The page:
Nadine Dorries says women should stand up to doctors

Health minister Nadine Dorries wants women to feel they can demand different treatment, if they are unhappy with how medical staff are looking after them.

Ms Dorries, who deals with patient safety, suicide prevention and mental health, said she was “very aware” women faced inequalities in healthcare.

She said unconscious biases against women had “always been an issue”.

It comes as the government calls for public views to inform England’s first women’s health strategy.

Ms Dorries said: “I want women to be more confident and not to take no for an answer.

“And if you are still in pain and if you are not being taken seriously and if your GP is not referring you on for consultant treatment then ask for it – demand it – because it is your right to do so.”

Asked by BBC Radio 4’s Woman’s Hour presenter Emma Barnett if she thought the NHS was “sexist”, Ms Dorries said: “I think sexist is a strong word to use, particularly about a system which has a predominate number of female doctors and nurses working within it.

“But I think the system gets into the people who are working within the system – and they become part of that system – possibly sometimes unknowingly.”

She added that women often told her they had not been listened to, and this had been a core theme of many inquires, reports and recommendations.

Ms Dorries said: “I think there has been unconscious biases against women since the beginning of time. I’m going back to the whole connection between hysterectomy and hysteria for example.”

Meanwhile Elinor Cleghorn, medical historian and author, told the same programme she thought the NHS was systemically sexist.

But she said: “I feel strongly that the responsibility for changing medical culture should not be on women”.

She said this was particularly the case when women’s concerns had been dismissed.

“This has meant that not enough is known about conditions that only affect women, or about how conditions that affect both men and women impact women in different ways.”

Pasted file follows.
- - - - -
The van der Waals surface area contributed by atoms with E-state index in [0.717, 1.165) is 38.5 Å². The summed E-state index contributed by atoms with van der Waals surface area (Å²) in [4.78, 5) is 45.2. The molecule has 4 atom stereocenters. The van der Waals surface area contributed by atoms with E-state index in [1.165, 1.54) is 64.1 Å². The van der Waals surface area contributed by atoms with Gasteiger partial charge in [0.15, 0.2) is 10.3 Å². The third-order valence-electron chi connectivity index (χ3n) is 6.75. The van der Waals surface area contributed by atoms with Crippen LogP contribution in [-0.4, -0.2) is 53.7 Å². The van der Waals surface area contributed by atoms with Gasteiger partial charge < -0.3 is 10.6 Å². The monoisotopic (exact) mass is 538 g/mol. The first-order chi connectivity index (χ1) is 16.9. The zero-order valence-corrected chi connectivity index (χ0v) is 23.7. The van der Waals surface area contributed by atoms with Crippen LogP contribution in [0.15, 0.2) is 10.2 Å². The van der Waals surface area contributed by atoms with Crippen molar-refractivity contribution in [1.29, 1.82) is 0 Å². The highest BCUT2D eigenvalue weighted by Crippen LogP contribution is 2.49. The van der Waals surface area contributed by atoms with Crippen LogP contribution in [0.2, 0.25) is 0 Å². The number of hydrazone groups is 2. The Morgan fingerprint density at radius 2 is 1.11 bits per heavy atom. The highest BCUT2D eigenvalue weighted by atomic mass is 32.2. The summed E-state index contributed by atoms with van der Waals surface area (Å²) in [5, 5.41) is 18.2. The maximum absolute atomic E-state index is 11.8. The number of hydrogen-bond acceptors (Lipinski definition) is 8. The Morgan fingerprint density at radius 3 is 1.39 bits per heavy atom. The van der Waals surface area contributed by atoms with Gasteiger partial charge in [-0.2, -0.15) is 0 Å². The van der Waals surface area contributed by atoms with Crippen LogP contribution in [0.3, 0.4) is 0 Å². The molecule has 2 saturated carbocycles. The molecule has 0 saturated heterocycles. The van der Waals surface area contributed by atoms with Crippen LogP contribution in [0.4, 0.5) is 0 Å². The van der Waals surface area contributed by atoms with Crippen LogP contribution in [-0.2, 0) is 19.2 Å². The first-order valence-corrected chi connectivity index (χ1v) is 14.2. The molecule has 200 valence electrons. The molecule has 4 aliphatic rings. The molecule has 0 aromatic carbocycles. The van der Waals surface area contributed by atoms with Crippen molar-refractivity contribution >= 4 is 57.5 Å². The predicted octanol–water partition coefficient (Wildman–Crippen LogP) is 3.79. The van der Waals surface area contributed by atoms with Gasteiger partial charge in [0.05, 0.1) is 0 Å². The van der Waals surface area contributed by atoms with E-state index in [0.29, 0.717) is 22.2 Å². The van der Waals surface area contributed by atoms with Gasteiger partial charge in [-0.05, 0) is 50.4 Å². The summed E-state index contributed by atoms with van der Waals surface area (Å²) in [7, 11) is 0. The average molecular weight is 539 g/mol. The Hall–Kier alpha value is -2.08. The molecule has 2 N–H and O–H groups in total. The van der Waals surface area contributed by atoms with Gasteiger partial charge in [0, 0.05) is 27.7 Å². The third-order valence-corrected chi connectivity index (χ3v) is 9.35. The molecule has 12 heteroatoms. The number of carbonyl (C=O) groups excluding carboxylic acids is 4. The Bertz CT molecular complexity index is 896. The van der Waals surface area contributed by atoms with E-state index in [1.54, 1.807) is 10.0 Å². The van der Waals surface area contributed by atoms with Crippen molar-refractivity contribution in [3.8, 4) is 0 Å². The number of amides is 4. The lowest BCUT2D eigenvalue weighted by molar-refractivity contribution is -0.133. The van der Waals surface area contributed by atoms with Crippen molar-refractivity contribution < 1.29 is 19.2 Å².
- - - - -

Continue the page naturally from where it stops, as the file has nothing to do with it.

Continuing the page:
‘Designed for men’

She discussed her own diagnosis of lupus – an autoimmune disease – which she explained happened after many years of trying to get answers for her symptoms.

Meanwhile Professor Martin Marshall, chair of the Royal College of GPs, said women’s health was a major priority for the college.

He added: “GPs want to work with their patients to make shared and mutually acceptable decisions about their health, based on their individual circumstances, taking into account benefits and risks, as well as patient need.”

In the online call for public evidence to inform the women’s health strategy, Health Secretary Matt Hancock said: ” For generations, women have lived with a health and care system that is mostly designed by men, for men.

“This has meant that not enough is known about conditions that only affect women, or about how conditions that affect both men and women impact women in different ways.”

He added that this could lead to poorer advice, diagnoses and worse outcomes.

About 100,000 women, organisations, clinicians and carers have responded to the call for evidence so far.

But the government says its early findings show some groups are under-represented.

Ministers are urging women from minority ethnic backgrounds, people living in the Midlands and east of England, women between the ages of 16 and 18 years old and those over 50, to respond.

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